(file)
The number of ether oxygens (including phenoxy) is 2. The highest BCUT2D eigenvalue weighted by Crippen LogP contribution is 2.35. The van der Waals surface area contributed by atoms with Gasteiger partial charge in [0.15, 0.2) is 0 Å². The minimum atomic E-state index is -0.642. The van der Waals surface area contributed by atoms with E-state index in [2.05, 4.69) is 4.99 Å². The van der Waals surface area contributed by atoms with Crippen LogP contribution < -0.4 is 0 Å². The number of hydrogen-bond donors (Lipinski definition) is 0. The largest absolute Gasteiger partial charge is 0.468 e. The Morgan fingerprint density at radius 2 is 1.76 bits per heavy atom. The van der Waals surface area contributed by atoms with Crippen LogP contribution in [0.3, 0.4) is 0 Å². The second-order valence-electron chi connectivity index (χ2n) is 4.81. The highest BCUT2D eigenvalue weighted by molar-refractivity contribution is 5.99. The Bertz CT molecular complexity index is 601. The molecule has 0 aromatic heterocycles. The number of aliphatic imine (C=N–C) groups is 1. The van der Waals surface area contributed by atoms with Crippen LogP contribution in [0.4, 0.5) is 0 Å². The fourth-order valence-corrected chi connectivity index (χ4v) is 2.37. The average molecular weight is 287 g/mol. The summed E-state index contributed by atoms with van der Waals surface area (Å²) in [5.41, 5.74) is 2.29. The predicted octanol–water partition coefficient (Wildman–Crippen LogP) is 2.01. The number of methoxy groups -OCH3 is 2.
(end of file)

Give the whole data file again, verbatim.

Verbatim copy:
The number of ether oxygens (including phenoxy) is 2. The highest BCUT2D eigenvalue weighted by Crippen LogP contribution is 2.35. The van der Waals surface area contributed by atoms with Gasteiger partial charge in [0.15, 0.2) is 0 Å². The minimum atomic E-state index is -0.642. The van der Waals surface area contributed by atoms with E-state index in [2.05, 4.69) is 4.99 Å². The van der Waals surface area contributed by atoms with Crippen LogP contribution < -0.4 is 0 Å². The number of hydrogen-bond donors (Lipinski definition) is 0. The largest absolute Gasteiger partial charge is 0.468 e. The Morgan fingerprint density at radius 2 is 1.76 bits per heavy atom. The van der Waals surface area contributed by atoms with Crippen LogP contribution in [0.3, 0.4) is 0 Å². The second-order valence-electron chi connectivity index (χ2n) is 4.81. The highest BCUT2D eigenvalue weighted by molar-refractivity contribution is 5.99. The Bertz CT molecular complexity index is 601. The molecule has 0 aromatic heterocycles. The number of aliphatic imine (C=N–C) groups is 1. The van der Waals surface area contributed by atoms with Crippen LogP contribution in [0.4, 0.5) is 0 Å². The fourth-order valence-corrected chi connectivity index (χ4v) is 2.37. The average molecular weight is 287 g/mol. The summed E-state index contributed by atoms with van der Waals surface area (Å²) in [5.41, 5.74) is 2.29. The predicted octanol–water partition coefficient (Wildman–Crippen LogP) is 2.01. The number of methoxy groups -OCH3 is 2.